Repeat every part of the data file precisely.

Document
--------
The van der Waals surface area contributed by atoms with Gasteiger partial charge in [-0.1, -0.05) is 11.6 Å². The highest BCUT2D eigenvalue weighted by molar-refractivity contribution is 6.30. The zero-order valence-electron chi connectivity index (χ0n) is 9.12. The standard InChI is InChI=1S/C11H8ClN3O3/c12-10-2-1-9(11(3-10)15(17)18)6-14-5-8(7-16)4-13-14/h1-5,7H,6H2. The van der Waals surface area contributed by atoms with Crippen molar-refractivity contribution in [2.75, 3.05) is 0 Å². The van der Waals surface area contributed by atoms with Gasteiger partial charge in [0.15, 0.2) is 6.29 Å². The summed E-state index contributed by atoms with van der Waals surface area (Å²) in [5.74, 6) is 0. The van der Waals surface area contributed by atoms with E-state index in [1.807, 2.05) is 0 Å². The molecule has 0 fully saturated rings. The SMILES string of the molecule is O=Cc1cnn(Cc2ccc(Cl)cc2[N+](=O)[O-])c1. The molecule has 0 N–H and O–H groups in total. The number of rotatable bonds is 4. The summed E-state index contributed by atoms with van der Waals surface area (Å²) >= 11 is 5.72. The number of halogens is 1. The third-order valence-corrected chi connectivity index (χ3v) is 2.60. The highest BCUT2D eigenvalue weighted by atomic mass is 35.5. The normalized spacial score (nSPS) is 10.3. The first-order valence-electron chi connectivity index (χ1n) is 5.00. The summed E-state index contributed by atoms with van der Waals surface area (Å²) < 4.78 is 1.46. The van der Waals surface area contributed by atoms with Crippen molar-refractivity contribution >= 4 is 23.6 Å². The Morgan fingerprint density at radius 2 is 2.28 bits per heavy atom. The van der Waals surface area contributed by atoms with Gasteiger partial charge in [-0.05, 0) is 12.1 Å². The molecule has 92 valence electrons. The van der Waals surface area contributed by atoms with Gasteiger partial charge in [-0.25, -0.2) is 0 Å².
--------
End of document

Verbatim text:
The van der Waals surface area contributed by atoms with Gasteiger partial charge in [-0.1, -0.05) is 11.6 Å². The highest BCUT2D eigenvalue weighted by molar-refractivity contribution is 6.30. The zero-order valence-electron chi connectivity index (χ0n) is 9.12. The standard InChI is InChI=1S/C11H8ClN3O3/c12-10-2-1-9(11(3-10)15(17)18)6-14-5-8(7-16)4-13-14/h1-5,7H,6H2. The van der Waals surface area contributed by atoms with Crippen molar-refractivity contribution in [2.75, 3.05) is 0 Å². The van der Waals surface area contributed by atoms with Gasteiger partial charge in [0.15, 0.2) is 6.29 Å². The summed E-state index contributed by atoms with van der Waals surface area (Å²) in [5.74, 6) is 0. The van der Waals surface area contributed by atoms with E-state index in [1.807, 2.05) is 0 Å². The molecule has 0 fully saturated rings. The SMILES string of the molecule is O=Cc1cnn(Cc2ccc(Cl)cc2[N+](=O)[O-])c1. The molecule has 0 N–H and O–H groups in total. The number of rotatable bonds is 4. The summed E-state index contributed by atoms with van der Waals surface area (Å²) >= 11 is 5.72. The number of halogens is 1. The third-order valence-corrected chi connectivity index (χ3v) is 2.60. The highest BCUT2D eigenvalue weighted by atomic mass is 35.5. The normalized spacial score (nSPS) is 10.3. The first-order valence-electron chi connectivity index (χ1n) is 5.00. The summed E-state index contributed by atoms with van der Waals surface area (Å²) < 4.78 is 1.46. The van der Waals surface area contributed by atoms with Crippen molar-refractivity contribution >= 4 is 23.6 Å². The Morgan fingerprint density at radius 2 is 2.28 bits per heavy atom. The van der Waals surface area contributed by atoms with Gasteiger partial charge in [-0.05, 0) is 12.1 Å². The molecule has 92 valence electrons. The van der Waals surface area contributed by atoms with Gasteiger partial charge in [-0.25, -0.2) is 0 Å².